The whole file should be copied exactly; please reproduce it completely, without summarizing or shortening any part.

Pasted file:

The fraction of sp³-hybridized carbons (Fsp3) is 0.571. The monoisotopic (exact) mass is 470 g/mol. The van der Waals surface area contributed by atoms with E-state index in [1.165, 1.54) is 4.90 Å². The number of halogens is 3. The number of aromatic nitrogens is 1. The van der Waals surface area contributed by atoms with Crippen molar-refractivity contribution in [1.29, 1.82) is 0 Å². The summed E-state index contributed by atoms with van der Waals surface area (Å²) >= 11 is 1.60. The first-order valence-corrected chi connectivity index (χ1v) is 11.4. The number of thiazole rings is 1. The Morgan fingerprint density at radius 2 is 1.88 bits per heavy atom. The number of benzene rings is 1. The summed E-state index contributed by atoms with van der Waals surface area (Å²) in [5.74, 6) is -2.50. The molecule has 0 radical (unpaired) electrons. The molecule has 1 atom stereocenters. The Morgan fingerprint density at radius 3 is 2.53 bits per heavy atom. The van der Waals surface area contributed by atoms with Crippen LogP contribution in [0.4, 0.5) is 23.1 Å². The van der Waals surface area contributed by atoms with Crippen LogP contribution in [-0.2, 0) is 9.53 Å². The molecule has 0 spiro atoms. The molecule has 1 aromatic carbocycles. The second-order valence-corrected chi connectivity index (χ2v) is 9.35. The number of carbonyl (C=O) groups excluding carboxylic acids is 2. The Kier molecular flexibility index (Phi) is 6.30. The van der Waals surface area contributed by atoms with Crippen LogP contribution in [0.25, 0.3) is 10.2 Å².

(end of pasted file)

The fraction of sp³-hybridized carbons (Fsp3) is 0.571. The monoisotopic (exact) mass is 470 g/mol. The van der Waals surface area contributed by atoms with E-state index in [1.165, 1.54) is 4.90 Å². The number of halogens is 3. The number of aromatic nitrogens is 1. The van der Waals surface area contributed by atoms with Crippen molar-refractivity contribution in [1.29, 1.82) is 0 Å². The summed E-state index contributed by atoms with van der Waals surface area (Å²) >= 11 is 1.60. The first-order valence-corrected chi connectivity index (χ1v) is 11.4. The number of thiazole rings is 1. The Morgan fingerprint density at radius 2 is 1.88 bits per heavy atom. The number of benzene rings is 1. The summed E-state index contributed by atoms with van der Waals surface area (Å²) in [5.74, 6) is -2.50. The molecule has 0 radical (unpaired) electrons. The molecule has 1 atom stereocenters. The Morgan fingerprint density at radius 3 is 2.53 bits per heavy atom. The van der Waals surface area contributed by atoms with Crippen LogP contribution in [0.4, 0.5) is 23.1 Å². The van der Waals surface area contributed by atoms with Crippen LogP contribution in [-0.2, 0) is 9.53 Å². The molecule has 0 spiro atoms. The molecule has 1 aromatic carbocycles. The second-order valence-corrected chi connectivity index (χ2v) is 9.35. The number of carbonyl (C=O) groups excluding carboxylic acids is 2. The Kier molecular flexibility index (Phi) is 6.30. The van der Waals surface area contributed by atoms with Crippen LogP contribution in [0.25, 0.3) is 10.2 Å².